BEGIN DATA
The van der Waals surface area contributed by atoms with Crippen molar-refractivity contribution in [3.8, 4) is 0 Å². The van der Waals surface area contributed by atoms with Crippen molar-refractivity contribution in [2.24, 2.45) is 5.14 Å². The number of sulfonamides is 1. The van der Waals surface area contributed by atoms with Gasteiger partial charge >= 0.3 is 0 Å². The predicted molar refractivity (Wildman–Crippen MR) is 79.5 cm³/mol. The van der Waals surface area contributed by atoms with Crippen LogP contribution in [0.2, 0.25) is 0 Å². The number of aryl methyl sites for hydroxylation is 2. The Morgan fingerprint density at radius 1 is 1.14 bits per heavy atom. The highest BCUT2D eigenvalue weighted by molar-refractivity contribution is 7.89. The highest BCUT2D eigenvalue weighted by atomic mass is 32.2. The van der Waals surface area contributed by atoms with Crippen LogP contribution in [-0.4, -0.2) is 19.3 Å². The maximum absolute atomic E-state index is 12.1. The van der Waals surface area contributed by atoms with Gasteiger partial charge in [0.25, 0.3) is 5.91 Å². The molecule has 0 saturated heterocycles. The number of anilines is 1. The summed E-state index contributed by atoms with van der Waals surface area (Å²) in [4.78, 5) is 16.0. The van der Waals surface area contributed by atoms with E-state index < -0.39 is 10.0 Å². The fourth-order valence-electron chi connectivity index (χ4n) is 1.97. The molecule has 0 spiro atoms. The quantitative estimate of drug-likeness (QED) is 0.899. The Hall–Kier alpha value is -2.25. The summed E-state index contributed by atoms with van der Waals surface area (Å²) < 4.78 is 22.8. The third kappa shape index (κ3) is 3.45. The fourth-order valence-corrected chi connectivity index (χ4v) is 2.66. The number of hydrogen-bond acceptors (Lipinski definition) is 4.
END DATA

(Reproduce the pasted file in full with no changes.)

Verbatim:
The van der Waals surface area contributed by atoms with Crippen molar-refractivity contribution in [3.8, 4) is 0 Å². The van der Waals surface area contributed by atoms with Crippen molar-refractivity contribution in [2.24, 2.45) is 5.14 Å². The number of sulfonamides is 1. The van der Waals surface area contributed by atoms with Gasteiger partial charge >= 0.3 is 0 Å². The predicted molar refractivity (Wildman–Crippen MR) is 79.5 cm³/mol. The van der Waals surface area contributed by atoms with Crippen LogP contribution in [0.2, 0.25) is 0 Å². The number of aryl methyl sites for hydroxylation is 2. The Morgan fingerprint density at radius 1 is 1.14 bits per heavy atom. The highest BCUT2D eigenvalue weighted by molar-refractivity contribution is 7.89. The highest BCUT2D eigenvalue weighted by atomic mass is 32.2. The van der Waals surface area contributed by atoms with Crippen LogP contribution in [-0.4, -0.2) is 19.3 Å². The maximum absolute atomic E-state index is 12.1. The van der Waals surface area contributed by atoms with Gasteiger partial charge in [0.25, 0.3) is 5.91 Å². The molecule has 0 saturated heterocycles. The number of anilines is 1. The summed E-state index contributed by atoms with van der Waals surface area (Å²) in [4.78, 5) is 16.0. The van der Waals surface area contributed by atoms with E-state index < -0.39 is 10.0 Å². The fourth-order valence-electron chi connectivity index (χ4n) is 1.97. The molecule has 0 spiro atoms. The quantitative estimate of drug-likeness (QED) is 0.899. The Hall–Kier alpha value is -2.25. The summed E-state index contributed by atoms with van der Waals surface area (Å²) < 4.78 is 22.8. The third kappa shape index (κ3) is 3.45. The fourth-order valence-corrected chi connectivity index (χ4v) is 2.66. The number of hydrogen-bond acceptors (Lipinski definition) is 4.